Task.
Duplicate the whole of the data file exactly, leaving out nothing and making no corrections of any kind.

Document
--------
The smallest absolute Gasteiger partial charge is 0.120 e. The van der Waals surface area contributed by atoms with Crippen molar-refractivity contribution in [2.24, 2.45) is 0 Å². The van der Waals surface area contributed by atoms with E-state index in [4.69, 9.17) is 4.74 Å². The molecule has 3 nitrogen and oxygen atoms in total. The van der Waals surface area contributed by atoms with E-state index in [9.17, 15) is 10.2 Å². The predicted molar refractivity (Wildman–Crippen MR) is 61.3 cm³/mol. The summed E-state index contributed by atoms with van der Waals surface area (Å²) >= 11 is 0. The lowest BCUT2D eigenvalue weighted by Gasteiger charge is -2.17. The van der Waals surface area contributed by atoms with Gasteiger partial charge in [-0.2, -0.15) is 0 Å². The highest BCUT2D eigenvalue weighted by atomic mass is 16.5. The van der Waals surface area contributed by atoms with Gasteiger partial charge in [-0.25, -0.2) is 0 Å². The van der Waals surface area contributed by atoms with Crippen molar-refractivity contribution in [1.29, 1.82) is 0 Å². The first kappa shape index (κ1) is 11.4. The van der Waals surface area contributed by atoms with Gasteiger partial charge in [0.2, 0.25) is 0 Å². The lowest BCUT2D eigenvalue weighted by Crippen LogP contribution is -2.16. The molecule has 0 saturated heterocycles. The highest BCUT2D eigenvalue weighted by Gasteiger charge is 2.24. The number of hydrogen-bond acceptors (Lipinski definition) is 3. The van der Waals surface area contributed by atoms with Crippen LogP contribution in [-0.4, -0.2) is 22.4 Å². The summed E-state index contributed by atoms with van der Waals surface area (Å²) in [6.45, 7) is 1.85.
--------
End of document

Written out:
The smallest absolute Gasteiger partial charge is 0.120 e. The van der Waals surface area contributed by atoms with Crippen molar-refractivity contribution in [2.24, 2.45) is 0 Å². The van der Waals surface area contributed by atoms with E-state index in [4.69, 9.17) is 4.74 Å². The molecule has 3 nitrogen and oxygen atoms in total. The van der Waals surface area contributed by atoms with E-state index in [9.17, 15) is 10.2 Å². The predicted molar refractivity (Wildman–Crippen MR) is 61.3 cm³/mol. The summed E-state index contributed by atoms with van der Waals surface area (Å²) >= 11 is 0. The lowest BCUT2D eigenvalue weighted by Gasteiger charge is -2.17. The van der Waals surface area contributed by atoms with Gasteiger partial charge in [-0.2, -0.15) is 0 Å². The highest BCUT2D eigenvalue weighted by atomic mass is 16.5. The van der Waals surface area contributed by atoms with Gasteiger partial charge in [-0.25, -0.2) is 0 Å². The van der Waals surface area contributed by atoms with Crippen molar-refractivity contribution in [1.29, 1.82) is 0 Å². The first kappa shape index (κ1) is 11.4. The van der Waals surface area contributed by atoms with Gasteiger partial charge in [0.2, 0.25) is 0 Å². The lowest BCUT2D eigenvalue weighted by Crippen LogP contribution is -2.16. The molecule has 0 saturated heterocycles. The highest BCUT2D eigenvalue weighted by Gasteiger charge is 2.24. The number of hydrogen-bond acceptors (Lipinski definition) is 3. The van der Waals surface area contributed by atoms with Crippen LogP contribution in [-0.4, -0.2) is 22.4 Å². The summed E-state index contributed by atoms with van der Waals surface area (Å²) in [6.45, 7) is 1.85.